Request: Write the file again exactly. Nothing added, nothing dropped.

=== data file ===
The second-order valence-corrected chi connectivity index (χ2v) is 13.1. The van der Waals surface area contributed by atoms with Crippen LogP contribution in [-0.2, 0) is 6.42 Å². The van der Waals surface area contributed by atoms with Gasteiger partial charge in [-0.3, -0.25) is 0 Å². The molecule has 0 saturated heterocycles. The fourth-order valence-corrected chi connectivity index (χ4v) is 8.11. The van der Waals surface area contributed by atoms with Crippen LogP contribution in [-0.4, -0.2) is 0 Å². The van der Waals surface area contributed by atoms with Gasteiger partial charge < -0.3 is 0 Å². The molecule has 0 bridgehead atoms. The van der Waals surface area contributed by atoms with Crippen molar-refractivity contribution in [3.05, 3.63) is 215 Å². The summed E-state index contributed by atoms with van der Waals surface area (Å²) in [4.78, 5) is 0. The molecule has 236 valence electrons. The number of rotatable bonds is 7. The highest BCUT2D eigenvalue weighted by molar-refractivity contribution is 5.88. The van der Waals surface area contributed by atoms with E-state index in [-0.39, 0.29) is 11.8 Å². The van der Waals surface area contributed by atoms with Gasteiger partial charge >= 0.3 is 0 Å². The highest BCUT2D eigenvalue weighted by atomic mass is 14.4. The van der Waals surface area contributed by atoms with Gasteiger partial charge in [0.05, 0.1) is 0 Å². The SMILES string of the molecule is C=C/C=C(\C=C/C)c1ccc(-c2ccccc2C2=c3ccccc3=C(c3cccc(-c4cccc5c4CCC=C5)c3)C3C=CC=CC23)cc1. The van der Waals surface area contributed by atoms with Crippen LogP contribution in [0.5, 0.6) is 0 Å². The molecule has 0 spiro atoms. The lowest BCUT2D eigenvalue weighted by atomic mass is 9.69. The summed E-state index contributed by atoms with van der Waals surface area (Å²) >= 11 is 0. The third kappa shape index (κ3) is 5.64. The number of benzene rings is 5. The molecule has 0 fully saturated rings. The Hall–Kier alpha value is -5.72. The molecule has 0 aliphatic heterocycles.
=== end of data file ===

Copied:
The second-order valence-corrected chi connectivity index (χ2v) is 13.1. The van der Waals surface area contributed by atoms with Crippen LogP contribution in [-0.2, 0) is 6.42 Å². The van der Waals surface area contributed by atoms with Gasteiger partial charge in [-0.3, -0.25) is 0 Å². The molecule has 0 saturated heterocycles. The fourth-order valence-corrected chi connectivity index (χ4v) is 8.11. The van der Waals surface area contributed by atoms with Crippen LogP contribution in [-0.4, -0.2) is 0 Å². The van der Waals surface area contributed by atoms with Gasteiger partial charge < -0.3 is 0 Å². The molecule has 0 bridgehead atoms. The van der Waals surface area contributed by atoms with Crippen molar-refractivity contribution in [3.05, 3.63) is 215 Å². The summed E-state index contributed by atoms with van der Waals surface area (Å²) in [4.78, 5) is 0. The molecule has 236 valence electrons. The number of rotatable bonds is 7. The highest BCUT2D eigenvalue weighted by molar-refractivity contribution is 5.88. The van der Waals surface area contributed by atoms with E-state index in [-0.39, 0.29) is 11.8 Å². The van der Waals surface area contributed by atoms with Gasteiger partial charge >= 0.3 is 0 Å². The highest BCUT2D eigenvalue weighted by atomic mass is 14.4. The van der Waals surface area contributed by atoms with Gasteiger partial charge in [0.05, 0.1) is 0 Å². The SMILES string of the molecule is C=C/C=C(\C=C/C)c1ccc(-c2ccccc2C2=c3ccccc3=C(c3cccc(-c4cccc5c4CCC=C5)c3)C3C=CC=CC23)cc1. The van der Waals surface area contributed by atoms with Crippen LogP contribution in [0.5, 0.6) is 0 Å². The molecule has 0 spiro atoms. The lowest BCUT2D eigenvalue weighted by atomic mass is 9.69. The summed E-state index contributed by atoms with van der Waals surface area (Å²) >= 11 is 0. The third kappa shape index (κ3) is 5.64. The number of benzene rings is 5. The molecule has 0 fully saturated rings. The Hall–Kier alpha value is -5.72. The molecule has 0 aliphatic heterocycles.